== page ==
Farmers, ranchers and natives circled around Mary Smillie and her husband, Ian McCreary, as the two farmers erected a sign on their property and opened it to native farmers.
Their grain and livestock farm near Bladworth south of Saskatoon is the first in Saskatchewan to send a sign announcing that the country is open to natives practicing their treaty rights.
It is a step towards respecting the land rights of the Treaty as part of the Land Sharing Network, which provides a safe space for indigenous peoples to use the land for their own practice.
“We really need to respect the intent of the treaty, which was the division of land,” said Smillie, a member of the coordination committee for the network of farmers, ranchers and other landowners who work together to ensure compliance with the treaties.
“We should not need these signs – it is unfortunate that we do. So if the signs become unnecessary, that is what we hope for.”
So far, the signs will be a beacon for indigenous peoples that the land is available for hunting, collecting plants and medicine, ceremonies and other treaty practices.
Other farmers and ranchers got their own signs to plant on their land. Smillie says about 20 landowners have joined the network.
Joel Mowchenko is another farmer opening his land. It has been in his family for a century, he says, but he has recently learned a lot about the country’s history from original elders and scholars.
But more than that, it honors a historic deal with indigenous peoples.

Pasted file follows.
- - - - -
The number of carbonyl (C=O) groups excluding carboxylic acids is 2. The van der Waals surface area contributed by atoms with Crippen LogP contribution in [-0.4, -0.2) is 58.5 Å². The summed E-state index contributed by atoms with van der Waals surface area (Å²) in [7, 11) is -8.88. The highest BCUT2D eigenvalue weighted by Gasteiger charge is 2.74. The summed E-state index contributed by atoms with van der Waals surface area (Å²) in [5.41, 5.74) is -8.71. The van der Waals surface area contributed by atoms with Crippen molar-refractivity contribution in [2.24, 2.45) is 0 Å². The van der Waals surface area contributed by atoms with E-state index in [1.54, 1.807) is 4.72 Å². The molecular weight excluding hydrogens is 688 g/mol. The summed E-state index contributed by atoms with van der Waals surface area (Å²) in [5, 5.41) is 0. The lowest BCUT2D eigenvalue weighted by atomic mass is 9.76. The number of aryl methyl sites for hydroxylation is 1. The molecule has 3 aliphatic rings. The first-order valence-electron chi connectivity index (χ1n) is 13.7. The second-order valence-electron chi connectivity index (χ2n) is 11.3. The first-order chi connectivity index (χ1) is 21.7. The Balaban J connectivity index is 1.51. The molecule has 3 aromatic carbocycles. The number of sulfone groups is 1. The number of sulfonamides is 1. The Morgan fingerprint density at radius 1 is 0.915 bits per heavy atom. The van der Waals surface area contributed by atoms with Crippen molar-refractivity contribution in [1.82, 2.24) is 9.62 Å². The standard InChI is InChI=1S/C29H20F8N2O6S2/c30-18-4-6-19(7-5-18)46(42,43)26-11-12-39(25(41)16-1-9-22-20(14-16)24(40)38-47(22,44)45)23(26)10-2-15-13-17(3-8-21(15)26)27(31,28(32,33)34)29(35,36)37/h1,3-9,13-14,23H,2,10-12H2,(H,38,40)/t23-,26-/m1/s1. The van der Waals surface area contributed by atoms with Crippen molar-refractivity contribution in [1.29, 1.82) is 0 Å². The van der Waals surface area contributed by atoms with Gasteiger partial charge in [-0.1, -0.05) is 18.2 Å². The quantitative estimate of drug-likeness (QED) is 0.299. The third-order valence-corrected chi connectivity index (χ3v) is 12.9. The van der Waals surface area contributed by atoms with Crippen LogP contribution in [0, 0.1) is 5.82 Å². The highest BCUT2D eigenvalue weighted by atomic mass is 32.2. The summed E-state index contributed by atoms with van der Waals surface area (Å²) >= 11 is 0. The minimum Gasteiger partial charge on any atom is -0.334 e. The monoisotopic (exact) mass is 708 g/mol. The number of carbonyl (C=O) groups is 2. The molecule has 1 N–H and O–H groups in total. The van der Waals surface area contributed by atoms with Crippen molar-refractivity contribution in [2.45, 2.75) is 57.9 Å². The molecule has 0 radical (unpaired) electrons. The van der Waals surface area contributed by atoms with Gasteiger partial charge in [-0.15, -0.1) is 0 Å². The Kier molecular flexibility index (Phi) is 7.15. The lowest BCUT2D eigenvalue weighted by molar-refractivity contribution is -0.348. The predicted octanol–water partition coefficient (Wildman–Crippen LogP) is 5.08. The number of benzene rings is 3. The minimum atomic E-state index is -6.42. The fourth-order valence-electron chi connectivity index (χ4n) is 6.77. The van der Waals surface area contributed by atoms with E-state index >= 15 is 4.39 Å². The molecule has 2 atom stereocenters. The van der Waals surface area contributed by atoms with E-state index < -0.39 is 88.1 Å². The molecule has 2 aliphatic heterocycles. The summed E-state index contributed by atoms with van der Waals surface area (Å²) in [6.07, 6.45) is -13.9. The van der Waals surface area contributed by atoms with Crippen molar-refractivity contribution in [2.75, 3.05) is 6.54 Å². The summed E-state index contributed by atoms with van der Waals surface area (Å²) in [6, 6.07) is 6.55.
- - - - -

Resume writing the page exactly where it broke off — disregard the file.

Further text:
“It’s not us who’s overly generous or altruistic or anything like that. We say this that First Nations people have treaty rights to access the land and take advantage of the resources in the land,” Mowchenko said.
“And we just want to offer a safe space where they can exercise their treaty rights.”
Secure access to land
Mary Culbertson, Saskatchewan’s treaty commissioner, says the network is the first of its kind in the province. She added that she will take a sign to post on her own farm.
Culbertson says conversations about the network started after the death of Colten Boushie, a young Saskatchewan native who was fatally shot by a Saskatchewan farmer in 2016. Gerald Stanley was found not guilty of second-degree murder or manslaughter in Boushie’s death.
She says seeing the new signs of land division gives hope that “we do not live in a province with completely racist people and misogyny.”
As Culbertson spoke, she wiped subtle tears from her eyes.
“Our First Nations people, our elders, our indigenous peoples lived from time immemorial of this land to feed themselves, to heal themselves,” she said.
Brad Desjarlais is an Anishinaabe man from Fish Lake’s first nation who hunts to put food on the table. He said he was happily “amazed” and “amazed” by the network.
“We are so used to being persecuted for being on a person’s land. Now we are actually being asked that we can go to the countryside and complete our collection of food and medicine,” he said.
“I hope that my children and their children, they can experience the benefits of this in the future,” Desjarlais said. “Once we see these signs … we know we can exercise our rights without persecution.”